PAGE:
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March 29, 2011 | By Melissa Healy, Los Angeles Times
Like a jab in the arm with a red-hot poker, social rejection hurts. Literally. A new study finds that our brains make little distinction between the sting of being rebuffed by peers -- or by a lover, boss or family member -- and the physical pain that arises from disease or injury. The new findings are published this week in the Proceedings of the National Academy of Sciences. Researchers from the University of Michigan, Columbia University and the University of Colorado put 40 individuals who were brokenhearted by a recent breakup into a brain scanner and watched as each dumpee gazed upon a photo of his or her dumper and pondered the hurt he or she felt at having been spurned.
April 1, 2014 | Steve Lopez
I'm generally not an alarmist about earthquakes. As a California native, I've experienced my share of small to moderate reminders that our fair state is fractured from head to toe and we're all standing on broken plates. But the shaking is putting me on edge lately. I find myself wondering if I should buy earthquake insurance, or why my dog is cocking his head as if he knows something I don't. This is partly because there's been more rocking and rolling than usual, and partly because of what we're learning about how shamefully unprepared we are for a Big One. And now I have more cause for concern.
August 15, 2012
Re "Ancient brains, modern dilemmas," Opinion, Aug. 12 I enjoyed this article immensely, so much so that my cortex directed me to read it carefully - twice. Cole's connection between disbelief and apathy about global warming and the reptilian brain was of particular interest to me. Because these attitudes tend to fall along party lines, I quickly thought (perhaps with my lizard brain) that the party whose members often eschew global warming science should be renamed the Reptilian Party.
March 21, 2014 | By Maura Dolan
SAN FRANCISCO -- Oakland has reached a $4.5-million settlement with a Marine veteran who suffered brain damage when a police officer shot him with a beanbag projectile during an Occupy Oakland protest, the city announced Friday. Scott Olsen, 26, who served two tours in Iraq,  suffered a fractured skull and traumatic brain injury on Oct. 25, 2011, when Oakland police tried to disperse a crowd near City Hall. Olsen said he was standing still and behaving peacefully when he was struck.
July 25, 2013 | By Geoffrey Mohan
Could cannibal Hannibal Lecter be capable of empathy? Psychopaths do have empathy, researchers say, but it doesn't come naturally. A brain-imaging study of 18 violent, psychopathic criminals in the Netherlands, the largest such study undertaken, suggests they can summon empathy when prompted. The report, published Wednesday in the journal Brain, showed that empathic circuits   that are unconsciously activated in the brains of normal people may be dormant or switched off in psychopaths -- not absent, as commonly thought.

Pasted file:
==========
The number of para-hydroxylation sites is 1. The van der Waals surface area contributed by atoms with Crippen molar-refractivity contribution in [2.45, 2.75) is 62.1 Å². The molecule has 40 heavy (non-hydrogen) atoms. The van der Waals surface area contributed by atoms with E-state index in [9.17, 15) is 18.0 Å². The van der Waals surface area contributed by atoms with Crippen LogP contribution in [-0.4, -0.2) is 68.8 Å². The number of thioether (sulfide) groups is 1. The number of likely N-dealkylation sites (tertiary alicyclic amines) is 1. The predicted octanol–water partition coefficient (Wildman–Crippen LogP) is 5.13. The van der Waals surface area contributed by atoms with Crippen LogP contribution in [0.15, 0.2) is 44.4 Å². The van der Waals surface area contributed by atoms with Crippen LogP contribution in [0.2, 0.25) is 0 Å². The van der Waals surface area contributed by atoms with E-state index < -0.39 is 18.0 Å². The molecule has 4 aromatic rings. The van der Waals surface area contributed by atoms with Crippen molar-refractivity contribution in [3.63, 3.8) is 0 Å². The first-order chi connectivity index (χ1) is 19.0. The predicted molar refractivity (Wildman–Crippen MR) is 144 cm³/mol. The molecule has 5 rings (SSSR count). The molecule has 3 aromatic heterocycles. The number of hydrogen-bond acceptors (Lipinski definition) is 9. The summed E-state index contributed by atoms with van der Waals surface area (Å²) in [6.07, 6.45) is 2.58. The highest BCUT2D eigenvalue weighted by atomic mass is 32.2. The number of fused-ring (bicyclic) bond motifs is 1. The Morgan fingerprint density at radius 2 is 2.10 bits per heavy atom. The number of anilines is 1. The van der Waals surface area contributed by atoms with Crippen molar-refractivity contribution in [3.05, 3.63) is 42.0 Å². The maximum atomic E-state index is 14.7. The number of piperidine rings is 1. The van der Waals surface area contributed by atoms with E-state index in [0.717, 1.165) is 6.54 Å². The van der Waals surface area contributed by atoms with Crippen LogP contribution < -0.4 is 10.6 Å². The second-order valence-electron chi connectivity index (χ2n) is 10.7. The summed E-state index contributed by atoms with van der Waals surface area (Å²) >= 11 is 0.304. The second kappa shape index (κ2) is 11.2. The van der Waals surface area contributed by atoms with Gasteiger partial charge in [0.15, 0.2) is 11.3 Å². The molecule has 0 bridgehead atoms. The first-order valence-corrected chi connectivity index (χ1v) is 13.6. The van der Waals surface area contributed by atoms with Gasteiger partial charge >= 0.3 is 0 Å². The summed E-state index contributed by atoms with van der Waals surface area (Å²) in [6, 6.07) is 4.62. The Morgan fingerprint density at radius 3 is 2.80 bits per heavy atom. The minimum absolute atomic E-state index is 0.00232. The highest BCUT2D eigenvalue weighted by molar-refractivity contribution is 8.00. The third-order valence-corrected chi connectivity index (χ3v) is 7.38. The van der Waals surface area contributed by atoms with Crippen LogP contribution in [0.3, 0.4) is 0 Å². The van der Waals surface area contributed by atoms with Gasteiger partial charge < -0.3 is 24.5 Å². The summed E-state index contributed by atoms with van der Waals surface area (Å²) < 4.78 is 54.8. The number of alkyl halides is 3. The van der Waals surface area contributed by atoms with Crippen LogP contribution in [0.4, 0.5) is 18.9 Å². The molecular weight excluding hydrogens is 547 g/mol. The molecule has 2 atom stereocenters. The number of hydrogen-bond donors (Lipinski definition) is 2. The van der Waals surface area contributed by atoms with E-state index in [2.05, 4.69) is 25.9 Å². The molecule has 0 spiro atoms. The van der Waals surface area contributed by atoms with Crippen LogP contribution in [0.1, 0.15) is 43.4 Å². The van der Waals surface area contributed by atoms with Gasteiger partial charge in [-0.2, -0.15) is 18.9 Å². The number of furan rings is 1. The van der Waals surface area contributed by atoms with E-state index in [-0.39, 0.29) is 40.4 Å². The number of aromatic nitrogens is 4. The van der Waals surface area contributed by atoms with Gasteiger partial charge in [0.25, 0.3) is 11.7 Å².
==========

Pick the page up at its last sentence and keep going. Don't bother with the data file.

August 9, 2013 | By Geoffrey Mohan
Do women who are on the autism spectrum have brains that are more “masculine”? A team of researchers at Cambridge University's Autism Research Center has found striking similarities between the structural anomalies found in the brains of women with autism spectrum disorder and neurobiological characteristics known to be different between males and females in general. The results, published online Thursday in the review Brain , partially confirm aspects of an “extreme male brain” theory of autism put forth by Cambridge neuroscientist Simon Baron-Cohen and his colleagues.
August 12, 2012 | By K.C. Cole
August is a great month for celebrating human stupidity. On Aug. 6, 1945, we all but disappeared Hiroshima with a single atomic bomb, and then did it again, three days later, at Nagasaki. And now we barely seem to care. The sad truth is, we are incapable of understanding exactly what these seemingly ancient events mean - right now, for all of us, today. The August anniversaries are a stark reminder that the brains we inherited from our ancestors simply may not be up to dealing with much of the modern world we've (they've)
September 3, 2010
The next cures for bacterial infections may come from an unlikely place: cockroach brains. Tissues from cockroach and locust brains and nervous systems killed off 90% of E. coli and MRSA bacteria without harming the human cells they were attacking, according to researchers from the University of Nottingham. The findings, released Saturday, are being presented this week at the autumn meeting of the Society for General Microbiology in Nottingham, Great Britain. The researchers suspect it’s the proteins in the insect brains that so effectively kill the bacteria.
October 23, 2012 | By Amina Khan, Los Angeles Times
Here's something for raw-food aficionados to chew on: Cooked food might be a big reason humans were able to grow such large brains compared to their body size, scientists say. If modern human ancestors had eaten only raw food, they'd have to regularly feed more than nine hours a day, according to a study published online Monday in Proceedings of the National Academy of Sciences. A pair of researchers from the Instituto Nacional de Neurociéncia Translacional in São Paulo, Brazil, decided to try and help explain why modern humans' brains were able to grow so large compared to their body size and why other primates' brains did not. They looked at the relative brain-to-neuron-counts of a host of primates, from owl monkeys to baboons.
November 11, 2013 | By Karen Kaplan
Attention pregnant women: If you want to help your child get into Harvard, lace up those sneakers and exercise! Hardly a week goes by without science delivering new evidence that exercise boosts the brain. Studies have linked exercise to brain health in senior citizens , middle-aged adults and kids . A trio of researchers from the University of Montreal figured the same might hold true for babies in utero as well. Dave Ellemberg and Daniel Curnier, two professors from the university's Department of Kinesiology, and graduate student Elise Labonte-LeMoyne recruited women who were in their first trimester of pregnancy and randomly assigned them to an “active” or “sedentary” group.